How the MacBook Air M1 changed my relationship with laptops

I’ve been using a MacBook as my primary computer for over 10 years. Not the the same, luckily — I started with an early-generation MacBook Air and went through several iterations of MacBook Pro. I use MacBooks because I feel most comfortable with them macOS, and I love their designs. But it wasn’t until early this year, when I got my first M1-powered MacBook Air, that I had a truly groundbreaking no-compromise experience with an Apple laptop.

The MacBook Air M1 changed my relationship with laptops forever.

Compromise, away

MacBook Air sitting on a table in an airport.
Andrew Martonik / Digital Trends

I’ve used MacBooks for so long, despite their well-described shortcomings. Early Airs had substandard screens, even the battery life on my most recent MacBook Pro 13 was never that great, I’ve had bad experiences with dying butterfly keyboardsand I was constantly making fun of the plane-loud fans even suggesting that I open more than two apps.

But now I don’t have to face it each of those issues. It’s like the MacBook Air M1 is my reward for sticking with MacBooks all along – it’s the MacBook idea, perfected. To be horrible cliché to say, but the Apple Silicon era has finally made the MacBook Air’s idealistic potential a reality. A machine that’s thin, light and portable, but also one that’s quiet, cool and has incredible battery life.

And this generation brought no new compromises. The MacBook Air M1 is actually faster and more consistent in performance than my 2019 MacBook Pro it replaced. Wild.

When did I invoice?

A close-up of the MacBook Air M1's gold keyboard.
Andy Boxall/Digital Trends

At any point, I couldn’t tell you when I last charged my MacBook Air. Seriously. The battery life of the MacBook Air M1 is so good that I don’t even know how long it will last on a charge – because I’ve never been able to use it continuously long enough to kill it 100%. Once your laptop’s battery gets to the point where it doesn’t need to be charged every day, it’s not even worth keeping track of its typical lifespan. you are just know it’s going to take.

Traveling with the MacBook Air M1 really seals the deal for me. I flew from NYC to the west coast last week, I arrived at the airport at 6am, spent 90 minutes working for the week, then almost 6 hours on my flight to use it (yes, workaholic here ) … and still had over 50% battery when I went to plug it in at the hotel.

And I have this carefree freedom in spite of doing nothing to save power. I have my screen brightness set to what it should be. I use Chromenot Safari, and have no less than 15 tabs open at any one time — plus Microsoft TeamsOutlook, Messages and TweetDeck mostly. There are many laptops that can get great battery life, but they don’t, regardless of workload, like this MacBook Air M1 does.

At any point, I couldn’t tell you when I last charged my MacBook Air.

I used to wear a huge 99-watt portable battery always with me when I left the house with my old MacBook Pro, which had enough energy to fully charge – because while I could expect four to five hours of use from the Pro, it was never enough to feel real confident† If I needed to edit some photos in Lightroom, make a few video calls, or just run on full screen brightness, the game was over in just three hours.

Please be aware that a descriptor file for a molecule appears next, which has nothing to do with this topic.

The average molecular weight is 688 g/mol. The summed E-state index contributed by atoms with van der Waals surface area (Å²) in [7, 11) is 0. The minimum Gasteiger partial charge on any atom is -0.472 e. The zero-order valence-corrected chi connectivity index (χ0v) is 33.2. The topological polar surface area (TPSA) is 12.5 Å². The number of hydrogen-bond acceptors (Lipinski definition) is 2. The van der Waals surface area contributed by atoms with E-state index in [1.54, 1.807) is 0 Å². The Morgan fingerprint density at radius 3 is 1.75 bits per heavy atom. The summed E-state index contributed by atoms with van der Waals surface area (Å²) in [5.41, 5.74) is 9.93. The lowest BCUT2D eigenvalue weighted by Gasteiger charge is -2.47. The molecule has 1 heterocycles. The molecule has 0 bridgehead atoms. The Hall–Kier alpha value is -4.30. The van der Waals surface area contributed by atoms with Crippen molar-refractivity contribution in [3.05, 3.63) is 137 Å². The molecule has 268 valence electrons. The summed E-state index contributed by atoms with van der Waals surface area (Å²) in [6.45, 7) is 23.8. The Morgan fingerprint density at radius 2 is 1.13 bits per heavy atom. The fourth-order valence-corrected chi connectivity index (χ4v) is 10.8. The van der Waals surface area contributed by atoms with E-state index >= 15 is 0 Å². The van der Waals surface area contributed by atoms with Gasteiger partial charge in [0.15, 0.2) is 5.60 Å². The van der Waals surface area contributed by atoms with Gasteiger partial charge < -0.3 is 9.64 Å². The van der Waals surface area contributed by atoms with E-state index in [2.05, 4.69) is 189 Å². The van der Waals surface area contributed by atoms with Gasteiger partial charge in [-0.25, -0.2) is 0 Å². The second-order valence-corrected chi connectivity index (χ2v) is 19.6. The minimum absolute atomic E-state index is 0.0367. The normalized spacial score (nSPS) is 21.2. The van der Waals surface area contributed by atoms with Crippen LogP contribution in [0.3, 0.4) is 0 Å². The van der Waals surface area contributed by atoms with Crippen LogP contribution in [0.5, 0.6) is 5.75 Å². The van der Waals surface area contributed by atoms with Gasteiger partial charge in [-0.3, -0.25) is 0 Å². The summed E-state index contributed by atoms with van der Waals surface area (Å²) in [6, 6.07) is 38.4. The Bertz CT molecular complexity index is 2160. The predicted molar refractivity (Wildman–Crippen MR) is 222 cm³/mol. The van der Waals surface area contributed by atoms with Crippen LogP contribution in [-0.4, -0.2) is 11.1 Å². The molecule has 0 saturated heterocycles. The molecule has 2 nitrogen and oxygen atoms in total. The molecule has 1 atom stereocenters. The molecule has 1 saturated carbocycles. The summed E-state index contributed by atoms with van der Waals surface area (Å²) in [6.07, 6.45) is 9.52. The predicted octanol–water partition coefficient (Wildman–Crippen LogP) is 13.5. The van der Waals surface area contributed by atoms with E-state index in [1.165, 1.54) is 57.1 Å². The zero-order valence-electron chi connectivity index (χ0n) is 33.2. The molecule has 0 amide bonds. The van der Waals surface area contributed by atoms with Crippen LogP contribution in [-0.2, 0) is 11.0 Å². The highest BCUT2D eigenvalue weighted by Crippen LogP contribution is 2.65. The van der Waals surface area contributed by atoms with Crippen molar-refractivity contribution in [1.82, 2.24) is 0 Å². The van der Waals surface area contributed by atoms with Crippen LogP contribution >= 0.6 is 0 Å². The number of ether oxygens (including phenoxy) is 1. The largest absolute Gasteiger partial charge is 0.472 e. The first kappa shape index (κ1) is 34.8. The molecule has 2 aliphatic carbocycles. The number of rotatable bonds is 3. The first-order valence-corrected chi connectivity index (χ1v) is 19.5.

Long battery life also has a knock-on effect on charging. The power consumption is so low that I can easily charge the MacBook Air M1 with a smartphone’s 30W USB-C charger that’s a fraction of the size of the old 61W Apple bricks. I regularly charge my laptop from a wall outlet in our kitchen with a few low-power USB ports. A little charge here, a little there, and I never have to think about it. This computer rarely gets to 100% unless I leave it plugged in overnight.

Sweet, sweet silence

This computer is silent. Blissfully quiet.

I know it sounds like a real champagne problem to be frustrated with how loud your laptop’s fans are, but it’s really annoying. Apple laptops in particular are the butt of jokes in the tech world for year thanks to their form-over-function fans of insufficient size that had to spin loudly and often for performance to be acceptable.

I used MacBook despite are well-described shortcomings. Now I use it because it is the best laptop out there.

It’s something that prompted me to use my iPad Air with a keyboard case more often than I wanted to, simply because I needed a break from my laptop to use a simple quiet computer. While the more expensive MacBook Pros with the M1 chip to do have fans — albeit only for when you’re hard at work — the MacBook Broadcasts do not. And I’m so glad that’s the case.

Even without fans, the MacBook Air M1 doesn’t get nearly as hot as my old MacBooks. No more sweaty legs when you use a laptop on your lap

iPad who?

The arm of a person holding an Apple iPad Air 2020.
Andrew Martonik / Digital Trends

Now that I have a MacBook Air M1, my iPad Air spends most of his time collecting dust. My iPad still has a place – it’s a great machine for the most casual browsing and media watching (especially the latter, with this great screen), and with the addition of a keyboard I’ve can delete messages and emails or even write some articles if I want to focus on just one task at a time.

But most of the time I only want to take one computer with me – and now the MacBook Air wins most of the time. The screen of the iPad Air is not quite big enough. The iPad keyboard cover is not quite good enough. And, at least now before iPadOS 16 shipsthe software does not quite powerful enough. That was a tough decision when the MacBook came up with its own compromises… and not anymore. Realistically, the only thing I miss on my MacBook Air M1 is a touchscreen — and that just doesn’t make me put it down and pick up the iPad.

Now all I think about is if I need a new MacBook Air M2 instead

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